Emotional Development In Kids
Between the ages of one to two years old there are a lot of changes as your child moves away from babyhood to being a toddler. Your child will want to to explore their surroundings as this is their safe space to learn new skills.
There are new things to learn like beginning to walk and developing speech and language. They are also learning how to deal with lots of different emotions. Children take their lead from parents and carers as their main role models.
Children will continue to return to you for reassurance that things are ok. This is all part of your child’s rapid brain development. Whether things go well or not they need you to help them feel safe and secure. Use a soothing and calm tone of voice and give gentle reassurance that all is ok if they seem worried. Show your pride and excitement when they try new things and manage new skills.
Help your child begin to understand their feelings. Talk about how you think they are feeling; “I can see you’re feeling sad” “Wow, you’re happy today!”
Start with simple emotions such as happy, sad and angry. In time this will give your child words to express how they are feeling. This will help them explain their feelings more easily. It can feel a bit scary to have big feelings when you are little – by talking about them from early on they can learn it is ok to feel like this.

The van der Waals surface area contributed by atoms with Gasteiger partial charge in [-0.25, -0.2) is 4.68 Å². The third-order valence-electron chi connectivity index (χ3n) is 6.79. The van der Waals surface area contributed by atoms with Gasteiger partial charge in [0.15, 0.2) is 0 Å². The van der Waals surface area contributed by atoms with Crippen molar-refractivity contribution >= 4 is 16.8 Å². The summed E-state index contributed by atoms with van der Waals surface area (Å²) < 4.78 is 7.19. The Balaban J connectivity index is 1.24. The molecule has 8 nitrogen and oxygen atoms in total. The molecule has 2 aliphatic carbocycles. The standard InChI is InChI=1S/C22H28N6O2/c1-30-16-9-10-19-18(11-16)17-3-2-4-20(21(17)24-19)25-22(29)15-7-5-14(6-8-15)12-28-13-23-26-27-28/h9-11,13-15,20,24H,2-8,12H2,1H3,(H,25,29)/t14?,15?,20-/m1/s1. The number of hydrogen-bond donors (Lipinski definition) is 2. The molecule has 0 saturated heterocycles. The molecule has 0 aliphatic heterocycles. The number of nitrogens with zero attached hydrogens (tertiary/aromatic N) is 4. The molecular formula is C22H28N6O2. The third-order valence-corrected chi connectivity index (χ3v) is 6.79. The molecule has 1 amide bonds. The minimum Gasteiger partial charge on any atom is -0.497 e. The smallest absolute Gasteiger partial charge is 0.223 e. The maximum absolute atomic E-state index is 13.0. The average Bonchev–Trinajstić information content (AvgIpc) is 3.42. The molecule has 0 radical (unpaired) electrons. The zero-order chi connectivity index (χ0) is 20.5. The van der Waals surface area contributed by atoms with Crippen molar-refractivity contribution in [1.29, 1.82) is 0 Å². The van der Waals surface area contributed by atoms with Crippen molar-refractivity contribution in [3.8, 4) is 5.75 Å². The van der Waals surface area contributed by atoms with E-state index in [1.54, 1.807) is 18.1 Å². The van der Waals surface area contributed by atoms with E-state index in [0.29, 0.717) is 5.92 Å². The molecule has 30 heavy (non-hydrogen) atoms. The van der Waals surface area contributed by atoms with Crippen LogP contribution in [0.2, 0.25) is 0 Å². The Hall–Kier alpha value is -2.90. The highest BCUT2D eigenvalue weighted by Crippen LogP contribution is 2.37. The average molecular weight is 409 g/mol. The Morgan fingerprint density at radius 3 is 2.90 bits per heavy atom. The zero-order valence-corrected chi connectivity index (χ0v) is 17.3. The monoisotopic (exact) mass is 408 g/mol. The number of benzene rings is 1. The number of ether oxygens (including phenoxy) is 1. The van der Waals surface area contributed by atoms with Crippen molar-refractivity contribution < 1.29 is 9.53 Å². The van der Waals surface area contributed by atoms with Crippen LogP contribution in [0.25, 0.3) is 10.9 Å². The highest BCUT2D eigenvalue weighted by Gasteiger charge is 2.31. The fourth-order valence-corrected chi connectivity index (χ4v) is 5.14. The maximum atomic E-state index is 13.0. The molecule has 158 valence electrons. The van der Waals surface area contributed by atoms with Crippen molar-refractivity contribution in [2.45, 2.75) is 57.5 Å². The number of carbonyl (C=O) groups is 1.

I have done the above, along with used the emotion activities in the Busy Book, with my two toddlers who are now nearly 2 and nearly 3 years old. They are now both able to tell me what emotions they are feeling and they often come to me and tell me without me asking. I love that they can recognize their feelings and that they feel happy and comfortable to share that with me, especially my nearly two year old who has been doing this from 21 months old.
Other strategies you can use are:
Praising your toddler when they have done something right. This is more effective than telling them off for doing something wrong like ‘you are being very gentle with the cat today – that is very kind’.
Talk to your child about what you are doing, feeling and seeing. This helps develops their own understanding of emotions
Routines like bedtime and meal times help to give the day structure. This helps your child knows what is happening next and what to expect, making them feel safe and secure
Preparing for change (transitions) is really important for a toddler. They need ‘warning’ of going between activities as it takes them longer to process this change. For example ‘In 5 minutes we’ll be having lunch. Then we’ll play with your bricks again’ helps your toddler to know what’s coming next. They don’t have to panic that they will never play with their bricks again! This makes it a lot easier moving from one activity to another such as leaving play groups or family and friends houses.
At the age of 1-2 your child’s brain is developing more understanding and thinking skills. Talk to your child as you are doing things, how you are feeling as you do things and what you are seeing. This helps develop their own understanding of emotions and develop key language skills.
It is extremely important to remember that it is not a race, all children develop at different rates – even within a family – so don’t expect your child to do the same thing at the same time as another child.